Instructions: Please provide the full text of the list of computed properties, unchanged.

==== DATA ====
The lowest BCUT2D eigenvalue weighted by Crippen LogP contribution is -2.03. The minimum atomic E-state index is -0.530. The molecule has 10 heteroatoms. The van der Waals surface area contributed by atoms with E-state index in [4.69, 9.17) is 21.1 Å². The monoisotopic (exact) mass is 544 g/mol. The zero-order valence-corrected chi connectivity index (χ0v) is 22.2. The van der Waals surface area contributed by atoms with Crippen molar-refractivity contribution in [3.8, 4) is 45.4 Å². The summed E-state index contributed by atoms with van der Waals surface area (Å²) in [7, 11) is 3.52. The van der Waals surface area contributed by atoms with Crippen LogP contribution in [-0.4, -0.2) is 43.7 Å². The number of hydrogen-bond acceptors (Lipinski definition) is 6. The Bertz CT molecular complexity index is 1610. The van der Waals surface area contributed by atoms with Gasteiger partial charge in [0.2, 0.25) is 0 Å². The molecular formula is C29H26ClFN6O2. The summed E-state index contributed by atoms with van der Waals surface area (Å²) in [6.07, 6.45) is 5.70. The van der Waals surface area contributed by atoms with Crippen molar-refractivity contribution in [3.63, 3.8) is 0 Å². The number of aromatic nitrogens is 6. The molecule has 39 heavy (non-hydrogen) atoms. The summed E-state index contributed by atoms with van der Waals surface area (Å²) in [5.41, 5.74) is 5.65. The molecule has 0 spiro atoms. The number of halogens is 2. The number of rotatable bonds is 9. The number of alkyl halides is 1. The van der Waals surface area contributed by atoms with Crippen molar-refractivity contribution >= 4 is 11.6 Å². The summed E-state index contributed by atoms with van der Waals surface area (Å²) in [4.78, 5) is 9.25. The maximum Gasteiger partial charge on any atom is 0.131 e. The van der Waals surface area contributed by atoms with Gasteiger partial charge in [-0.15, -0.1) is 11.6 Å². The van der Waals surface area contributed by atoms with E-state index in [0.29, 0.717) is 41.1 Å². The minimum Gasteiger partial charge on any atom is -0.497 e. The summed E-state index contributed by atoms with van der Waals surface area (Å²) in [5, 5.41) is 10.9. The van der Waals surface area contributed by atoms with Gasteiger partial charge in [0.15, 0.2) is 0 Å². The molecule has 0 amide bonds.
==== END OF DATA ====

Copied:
The lowest BCUT2D eigenvalue weighted by Crippen LogP contribution is -2.03. The minimum atomic E-state index is -0.530. The molecule has 10 heteroatoms. The van der Waals surface area contributed by atoms with E-state index in [4.69, 9.17) is 21.1 Å². The monoisotopic (exact) mass is 544 g/mol. The zero-order valence-corrected chi connectivity index (χ0v) is 22.2. The van der Waals surface area contributed by atoms with Crippen molar-refractivity contribution in [3.8, 4) is 45.4 Å². The summed E-state index contributed by atoms with van der Waals surface area (Å²) in [7, 11) is 3.52. The van der Waals surface area contributed by atoms with Crippen LogP contribution in [-0.4, -0.2) is 43.7 Å². The number of hydrogen-bond acceptors (Lipinski definition) is 6. The Bertz CT molecular complexity index is 1610. The van der Waals surface area contributed by atoms with Gasteiger partial charge in [0.2, 0.25) is 0 Å². The molecular formula is C29H26ClFN6O2. The summed E-state index contributed by atoms with van der Waals surface area (Å²) in [6.07, 6.45) is 5.70. The van der Waals surface area contributed by atoms with Crippen molar-refractivity contribution in [3.63, 3.8) is 0 Å². The number of aromatic nitrogens is 6. The molecule has 39 heavy (non-hydrogen) atoms. The summed E-state index contributed by atoms with van der Waals surface area (Å²) in [5.41, 5.74) is 5.65. The molecule has 0 spiro atoms. The number of halogens is 2. The number of rotatable bonds is 9. The number of alkyl halides is 1. The van der Waals surface area contributed by atoms with Crippen molar-refractivity contribution >= 4 is 11.6 Å². The summed E-state index contributed by atoms with van der Waals surface area (Å²) in [4.78, 5) is 9.25. The maximum Gasteiger partial charge on any atom is 0.131 e. The van der Waals surface area contributed by atoms with Gasteiger partial charge in [-0.15, -0.1) is 11.6 Å². The van der Waals surface area contributed by atoms with E-state index in [0.29, 0.717) is 41.1 Å². The minimum Gasteiger partial charge on any atom is -0.497 e. The summed E-state index contributed by atoms with van der Waals surface area (Å²) in [5, 5.41) is 10.9. The van der Waals surface area contributed by atoms with Gasteiger partial charge in [0.15, 0.2) is 0 Å². The molecule has 0 amide bonds.